The initial ADAPT calibration was configured for catch at age for age-1 to age-6+ and exhibited a severe retrospective pattern for SSB and F. A comparison of ADAPT retrospective patterns from Cape Cod-Gulf of Maine and Cape Cod only exhibited little difference. The low numbers of age 5 in the catch and surveys did not appear to be sufficient to reliably estimate F on age 5. As a result, an alternative ADAPT configuration which truncated the catch at age to age-5+ was considered. Estimation of abundance for the truncated catch at age required that age 3 be considered fully recruited for calculation of F on the oldest true age. The final ADAPT run reduced the magnitude of the retrospective patterns for fully recruited F and spawning biomass. The results revealed a high sensitivity to the calibration change. The fully recruited F decreased while spawning stock biomass increased.

Including a flat-topped selectivity pattern at age 3+ could mask high F’s at true fully recruited ages. The original formulation, which estimated F on age 3, suggested that age 3 yellowtail were partially recruited. Assessments of yellowtail flounder in other U.S. management areas (Georges Bank and southern New England-Mid Atlantic, where yellowtail growth is faster) indicate partial recruitment at age-3. A comparison of observed length distribution at age-3 and length selectivity at various mesh sizes indicated only partial retention of age-3 yellowtail. However, mesh selectivity is only one component of fishery selectivity and other factors, such as temporal-spatial elements of the fishery, also influence fishery selectivity. In addition, the mean weights of a plus group at age-5 and older may be difficult to characterize because they continue to grow substantially after age 5.

Yield and SSB per recruit were re-estimated assuming full recruitment at age-3 in order to be consistent with the revised ADAPT configuration. Examination of stock-recruit observations for Cape Cod-Gulf of Maine yellowtail and fishing mortality rates at various levels of replacement suggests that the stock can replace itself at F greater than F40% (i.e.Fmed > F40% MSP), and F40% may be a conservative proxy for FMSY. However, extrapolating recruitment at high stock sizes from the VPA time series may overestimate productivity of the stock at higher SSB. The stock recruitment relationship is similar to the Georges Bank stock prior to recovery, in that most stock recruitment points were above the F40% replacement line. This suggests that a short-term perspective of the stock recruitment relationship may not represent the potential productivity of the Cape Cod-Gulf of Maine stock. The 36th Northeast Stock Assessment Review Committee (SARC) concluded that there is currently no justification for changing the F40% reference point.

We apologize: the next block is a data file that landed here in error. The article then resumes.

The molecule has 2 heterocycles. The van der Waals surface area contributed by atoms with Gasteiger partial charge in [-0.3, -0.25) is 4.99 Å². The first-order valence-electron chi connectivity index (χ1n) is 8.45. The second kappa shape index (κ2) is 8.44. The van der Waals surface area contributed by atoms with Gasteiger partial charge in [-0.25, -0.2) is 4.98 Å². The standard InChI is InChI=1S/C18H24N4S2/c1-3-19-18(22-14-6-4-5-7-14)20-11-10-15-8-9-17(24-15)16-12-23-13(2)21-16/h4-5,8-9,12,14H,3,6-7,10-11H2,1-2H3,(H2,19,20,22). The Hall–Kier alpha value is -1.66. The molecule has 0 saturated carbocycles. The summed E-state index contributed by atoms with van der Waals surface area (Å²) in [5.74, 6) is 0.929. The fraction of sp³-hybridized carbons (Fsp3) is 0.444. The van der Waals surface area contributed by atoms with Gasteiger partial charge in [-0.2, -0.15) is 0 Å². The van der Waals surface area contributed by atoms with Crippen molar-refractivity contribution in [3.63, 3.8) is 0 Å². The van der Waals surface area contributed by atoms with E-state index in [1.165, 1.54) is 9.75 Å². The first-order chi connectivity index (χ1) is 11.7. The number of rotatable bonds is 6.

Contributions from the Georges Bank or Southern New England stocks of yellowtail flounder to the Cape Cod-Gulf of Maine stock may occur through both adult movement and recruitment impacts. Given the relative sizes of the stocks, especially the Georges Bank and Cape Cod stocks, any transfer among stocks could overwhelm the recruitment signal from reproduction within the Cape Cod-Gulf of Maine area (Hart and Cadrin 2003). Given the difficulty in estimating fully-recruited fishing mortality with consistency and estimating reliable patterns of mortality and abundance, independent estimates of mortality may be needed to verify estimates from ADAPT. Mark-recapture studies could be used to estimate mortality as well as mixing rates with adjacent areas.

The sharp increase in catch and survey indices from 1999 to 2001 are difficult to interpret, because increases were at all ages and throughout the stock area. Perhaps the rolling closures may have increased both survey and fishery catchability. Surrounding closures may have redirected effort onto Stellwagen Bank. However, sharp increases also occurred in historic landings (Figure 2).


Tom Nies compiled information on management history. Vaughn Silva provided age determinations for recent years. Jay Burnett and Paul Kostovick helped to restore historical age data. Ralph Mayo assigned areas to commercial length samples and provided software for observer data. Susan Wigley provided software for survey and logbook data. Paul Nitschke offered input on discard estimation. Mark Terceiro provided input on many assessment decisions, chaired the Working Group meeting, and drafted the Working Group discussion. Andrew Payne chaired the Stock Assessment Review Committee. We thank all Working Group and Review Committee participants